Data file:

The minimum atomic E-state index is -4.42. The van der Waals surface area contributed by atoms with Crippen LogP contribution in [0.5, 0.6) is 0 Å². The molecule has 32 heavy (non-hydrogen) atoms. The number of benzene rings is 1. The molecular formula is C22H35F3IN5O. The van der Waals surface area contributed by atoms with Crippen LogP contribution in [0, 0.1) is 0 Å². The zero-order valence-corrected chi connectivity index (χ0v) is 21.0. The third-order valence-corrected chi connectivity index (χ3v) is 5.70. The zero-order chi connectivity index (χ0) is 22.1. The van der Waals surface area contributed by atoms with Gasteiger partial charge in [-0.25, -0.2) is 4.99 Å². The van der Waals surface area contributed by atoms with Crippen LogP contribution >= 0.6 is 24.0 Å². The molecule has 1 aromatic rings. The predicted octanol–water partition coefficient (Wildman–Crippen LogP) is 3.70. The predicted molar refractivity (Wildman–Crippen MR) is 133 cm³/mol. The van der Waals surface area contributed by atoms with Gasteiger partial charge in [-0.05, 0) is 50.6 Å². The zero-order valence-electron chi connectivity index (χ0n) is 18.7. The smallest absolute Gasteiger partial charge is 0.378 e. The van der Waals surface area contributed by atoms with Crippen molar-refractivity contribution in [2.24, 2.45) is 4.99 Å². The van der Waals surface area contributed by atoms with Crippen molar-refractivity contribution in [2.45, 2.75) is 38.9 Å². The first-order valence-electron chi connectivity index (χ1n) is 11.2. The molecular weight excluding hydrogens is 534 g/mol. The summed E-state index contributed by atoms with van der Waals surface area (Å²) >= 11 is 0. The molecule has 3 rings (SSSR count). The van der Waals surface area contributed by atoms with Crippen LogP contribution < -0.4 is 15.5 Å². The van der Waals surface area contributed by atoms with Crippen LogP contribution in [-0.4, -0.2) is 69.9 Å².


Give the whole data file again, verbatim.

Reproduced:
The minimum atomic E-state index is -4.42. The van der Waals surface area contributed by atoms with Crippen LogP contribution in [0.5, 0.6) is 0 Å². The molecule has 32 heavy (non-hydrogen) atoms. The number of benzene rings is 1. The molecular formula is C22H35F3IN5O. The van der Waals surface area contributed by atoms with Crippen LogP contribution in [0, 0.1) is 0 Å². The zero-order valence-corrected chi connectivity index (χ0v) is 21.0. The third-order valence-corrected chi connectivity index (χ3v) is 5.70. The zero-order chi connectivity index (χ0) is 22.1. The van der Waals surface area contributed by atoms with Gasteiger partial charge in [-0.25, -0.2) is 4.99 Å². The van der Waals surface area contributed by atoms with Crippen LogP contribution >= 0.6 is 24.0 Å². The molecule has 1 aromatic rings. The predicted octanol–water partition coefficient (Wildman–Crippen LogP) is 3.70. The predicted molar refractivity (Wildman–Crippen MR) is 133 cm³/mol. The van der Waals surface area contributed by atoms with Gasteiger partial charge in [-0.05, 0) is 50.6 Å². The zero-order valence-electron chi connectivity index (χ0n) is 18.7. The smallest absolute Gasteiger partial charge is 0.378 e. The van der Waals surface area contributed by atoms with Crippen molar-refractivity contribution in [2.24, 2.45) is 4.99 Å². The van der Waals surface area contributed by atoms with Crippen molar-refractivity contribution in [2.45, 2.75) is 38.9 Å². The first-order valence-electron chi connectivity index (χ1n) is 11.2. The molecular weight excluding hydrogens is 534 g/mol. The summed E-state index contributed by atoms with van der Waals surface area (Å²) >= 11 is 0. The molecule has 3 rings (SSSR count). The van der Waals surface area contributed by atoms with Crippen LogP contribution < -0.4 is 15.5 Å². The van der Waals surface area contributed by atoms with Crippen LogP contribution in [-0.4, -0.2) is 69.9 Å².